Irritable bowel syndrome and its symptoms
Irritable bowel syndrome is a digestive tract disorder characterized by recurrent symptoms of abdominal pain, convulsions and excess gas associated with hard stool (constipation) or watery stools (diarrhea). It is not a disease, it is considered a functional disorder in which the intestines behave abnormally but exhibit no visible signs of disease or damage to the intestinal wall. It is a long-term condition for patients, but it is not life-threatening.
What are the causes of Irritable bowel syndrome?
- emotional stress seems to aggravate symptoms
- mental problems such as anxiety, depression, and panic attacks are more common for people with irritable colon
- some food may worsen the symptoms
What are the symptoms of Irritable bowel syndrome?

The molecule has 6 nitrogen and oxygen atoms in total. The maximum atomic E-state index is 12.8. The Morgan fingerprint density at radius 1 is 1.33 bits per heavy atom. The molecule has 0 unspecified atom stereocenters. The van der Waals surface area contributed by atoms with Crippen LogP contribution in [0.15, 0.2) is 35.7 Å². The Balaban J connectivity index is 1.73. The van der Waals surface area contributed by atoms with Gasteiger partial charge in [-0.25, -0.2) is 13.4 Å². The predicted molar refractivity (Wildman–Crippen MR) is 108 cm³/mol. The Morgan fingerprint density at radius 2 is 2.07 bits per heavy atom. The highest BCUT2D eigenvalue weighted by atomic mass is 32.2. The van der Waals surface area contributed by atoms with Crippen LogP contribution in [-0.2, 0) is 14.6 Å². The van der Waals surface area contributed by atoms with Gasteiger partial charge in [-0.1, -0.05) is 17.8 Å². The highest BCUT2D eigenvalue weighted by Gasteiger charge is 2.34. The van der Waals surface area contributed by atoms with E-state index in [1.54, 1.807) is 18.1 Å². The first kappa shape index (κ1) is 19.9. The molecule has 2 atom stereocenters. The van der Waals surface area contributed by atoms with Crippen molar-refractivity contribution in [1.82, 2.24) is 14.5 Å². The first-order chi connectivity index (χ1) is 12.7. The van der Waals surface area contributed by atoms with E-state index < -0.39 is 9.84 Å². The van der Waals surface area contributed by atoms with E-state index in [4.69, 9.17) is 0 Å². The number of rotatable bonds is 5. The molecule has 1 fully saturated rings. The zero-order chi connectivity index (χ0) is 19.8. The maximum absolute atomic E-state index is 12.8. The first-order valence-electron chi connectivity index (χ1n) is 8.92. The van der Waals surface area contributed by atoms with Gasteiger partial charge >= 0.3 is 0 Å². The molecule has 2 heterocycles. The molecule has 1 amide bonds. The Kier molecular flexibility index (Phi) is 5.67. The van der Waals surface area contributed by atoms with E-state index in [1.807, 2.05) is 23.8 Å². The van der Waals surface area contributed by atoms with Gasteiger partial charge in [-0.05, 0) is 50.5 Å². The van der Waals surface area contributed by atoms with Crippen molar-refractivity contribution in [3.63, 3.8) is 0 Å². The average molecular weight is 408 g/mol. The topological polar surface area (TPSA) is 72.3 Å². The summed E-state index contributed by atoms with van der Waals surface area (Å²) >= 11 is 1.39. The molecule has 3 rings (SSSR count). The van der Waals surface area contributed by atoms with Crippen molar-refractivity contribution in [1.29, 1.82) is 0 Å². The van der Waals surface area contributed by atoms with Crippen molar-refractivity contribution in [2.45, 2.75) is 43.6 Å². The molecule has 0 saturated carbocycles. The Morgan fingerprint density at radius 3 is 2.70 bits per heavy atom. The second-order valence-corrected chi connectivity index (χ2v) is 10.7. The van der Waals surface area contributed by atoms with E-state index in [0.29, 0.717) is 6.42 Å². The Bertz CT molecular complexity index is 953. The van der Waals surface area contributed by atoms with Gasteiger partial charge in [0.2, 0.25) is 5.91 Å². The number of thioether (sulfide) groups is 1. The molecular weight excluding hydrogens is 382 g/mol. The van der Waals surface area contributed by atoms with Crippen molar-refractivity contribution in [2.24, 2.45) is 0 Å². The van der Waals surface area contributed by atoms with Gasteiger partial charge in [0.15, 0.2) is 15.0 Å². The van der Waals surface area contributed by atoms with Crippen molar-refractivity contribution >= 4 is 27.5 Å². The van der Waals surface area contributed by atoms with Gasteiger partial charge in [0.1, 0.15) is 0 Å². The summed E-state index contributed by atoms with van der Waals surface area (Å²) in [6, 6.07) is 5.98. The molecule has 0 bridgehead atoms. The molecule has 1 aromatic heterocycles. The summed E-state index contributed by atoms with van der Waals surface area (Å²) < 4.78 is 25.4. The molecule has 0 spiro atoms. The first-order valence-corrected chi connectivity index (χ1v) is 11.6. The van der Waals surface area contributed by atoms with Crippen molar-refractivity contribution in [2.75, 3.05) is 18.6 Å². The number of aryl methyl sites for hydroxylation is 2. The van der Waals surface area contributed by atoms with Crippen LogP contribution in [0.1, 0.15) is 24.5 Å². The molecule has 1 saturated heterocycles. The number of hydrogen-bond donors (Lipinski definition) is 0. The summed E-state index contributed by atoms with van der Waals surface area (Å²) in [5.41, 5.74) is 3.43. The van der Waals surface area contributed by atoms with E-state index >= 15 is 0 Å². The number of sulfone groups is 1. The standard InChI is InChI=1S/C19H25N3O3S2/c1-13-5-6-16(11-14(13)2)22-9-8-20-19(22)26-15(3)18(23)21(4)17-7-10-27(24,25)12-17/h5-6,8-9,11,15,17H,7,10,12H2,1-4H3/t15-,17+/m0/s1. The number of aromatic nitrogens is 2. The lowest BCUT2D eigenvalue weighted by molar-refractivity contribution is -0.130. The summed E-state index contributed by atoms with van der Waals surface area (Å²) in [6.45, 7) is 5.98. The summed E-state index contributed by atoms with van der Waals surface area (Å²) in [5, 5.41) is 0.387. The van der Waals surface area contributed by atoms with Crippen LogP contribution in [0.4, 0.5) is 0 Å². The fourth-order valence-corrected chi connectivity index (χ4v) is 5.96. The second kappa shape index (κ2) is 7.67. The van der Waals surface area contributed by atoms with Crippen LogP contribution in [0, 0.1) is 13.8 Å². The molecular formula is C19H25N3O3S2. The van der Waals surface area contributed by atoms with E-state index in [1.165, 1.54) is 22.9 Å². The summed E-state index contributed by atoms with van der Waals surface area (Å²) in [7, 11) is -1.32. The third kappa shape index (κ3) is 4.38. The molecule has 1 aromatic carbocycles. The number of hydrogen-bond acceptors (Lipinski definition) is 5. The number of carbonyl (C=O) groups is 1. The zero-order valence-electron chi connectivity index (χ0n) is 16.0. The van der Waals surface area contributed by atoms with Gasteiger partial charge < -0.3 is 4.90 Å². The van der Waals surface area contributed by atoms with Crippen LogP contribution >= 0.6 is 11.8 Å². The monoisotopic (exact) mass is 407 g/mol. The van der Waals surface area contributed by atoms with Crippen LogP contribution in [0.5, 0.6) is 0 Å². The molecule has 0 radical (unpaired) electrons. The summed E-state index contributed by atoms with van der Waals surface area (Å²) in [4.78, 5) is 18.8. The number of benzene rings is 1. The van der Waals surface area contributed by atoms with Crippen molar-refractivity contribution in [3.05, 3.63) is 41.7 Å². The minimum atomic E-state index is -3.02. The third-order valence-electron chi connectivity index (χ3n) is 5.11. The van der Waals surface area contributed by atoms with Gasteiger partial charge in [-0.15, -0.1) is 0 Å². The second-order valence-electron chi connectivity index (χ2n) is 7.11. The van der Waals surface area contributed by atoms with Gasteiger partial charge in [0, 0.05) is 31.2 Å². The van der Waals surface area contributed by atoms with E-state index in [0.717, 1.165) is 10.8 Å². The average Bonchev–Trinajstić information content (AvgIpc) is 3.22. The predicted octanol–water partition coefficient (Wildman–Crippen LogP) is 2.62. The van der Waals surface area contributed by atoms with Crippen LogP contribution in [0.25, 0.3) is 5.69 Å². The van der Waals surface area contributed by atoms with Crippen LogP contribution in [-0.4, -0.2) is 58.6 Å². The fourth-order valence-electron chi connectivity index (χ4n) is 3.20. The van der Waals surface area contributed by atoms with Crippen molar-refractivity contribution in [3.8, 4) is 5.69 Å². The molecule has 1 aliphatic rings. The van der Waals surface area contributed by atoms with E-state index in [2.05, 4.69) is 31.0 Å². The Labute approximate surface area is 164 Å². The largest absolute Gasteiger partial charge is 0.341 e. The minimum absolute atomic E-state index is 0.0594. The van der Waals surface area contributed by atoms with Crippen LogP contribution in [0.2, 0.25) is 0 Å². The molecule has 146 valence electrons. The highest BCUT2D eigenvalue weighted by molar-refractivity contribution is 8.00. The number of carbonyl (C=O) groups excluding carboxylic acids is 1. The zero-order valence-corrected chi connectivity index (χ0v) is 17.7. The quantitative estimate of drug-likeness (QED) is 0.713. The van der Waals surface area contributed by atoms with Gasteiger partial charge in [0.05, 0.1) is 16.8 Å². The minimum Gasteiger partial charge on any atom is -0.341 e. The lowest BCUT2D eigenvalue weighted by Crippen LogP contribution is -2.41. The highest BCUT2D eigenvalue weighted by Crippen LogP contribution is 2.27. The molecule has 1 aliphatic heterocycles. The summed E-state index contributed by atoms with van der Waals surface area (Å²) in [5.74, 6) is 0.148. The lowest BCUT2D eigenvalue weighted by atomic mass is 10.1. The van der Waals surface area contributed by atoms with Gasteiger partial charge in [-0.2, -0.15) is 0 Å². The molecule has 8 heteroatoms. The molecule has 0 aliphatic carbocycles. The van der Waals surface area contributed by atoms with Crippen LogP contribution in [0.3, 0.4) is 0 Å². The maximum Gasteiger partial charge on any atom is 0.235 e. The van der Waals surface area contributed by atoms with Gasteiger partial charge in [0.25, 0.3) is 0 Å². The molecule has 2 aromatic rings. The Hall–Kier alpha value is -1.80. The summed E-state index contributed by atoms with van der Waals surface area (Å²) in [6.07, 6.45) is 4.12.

Symptoms of irritable bowel vary. The most common are:
- abdominal pain, convulsions or flatulence
- excess gas
- diarrhea or constipation
- mucus in stool
Most people with this problem experience different states where symptoms are worse and periods when they improve or even disappear altogether.
Treatment of Irritable bowel syndrome
The treatment of irritable bowel disease is aimed at alleviating the symptoms so that the person is not limited in his life. Moderate symptoms can often be mitigated by stress management and changes in your diet and lifestyle.
- avoid foods that cause your symptoms
- consumption of foods with a high fiber content
- drinking enough fluid
- regular exercise
- good sleep
Prevention of Irritable bowel syndrome
The cause is not yet known and effective preventive measures are not in place. Scientists believe that this fact affects both physical and mental health problems. Although there is no cure for irritable colon, this condition is not life-threatening, and symptoms can be improved with a number of dietary, medical and mental health treatments.
The immune system can help fight Irritable bowel syndrome
The main task of the immune system is to protect the body from external threats that can lead to illness. Even the food we eat can pose a threat to the immune system.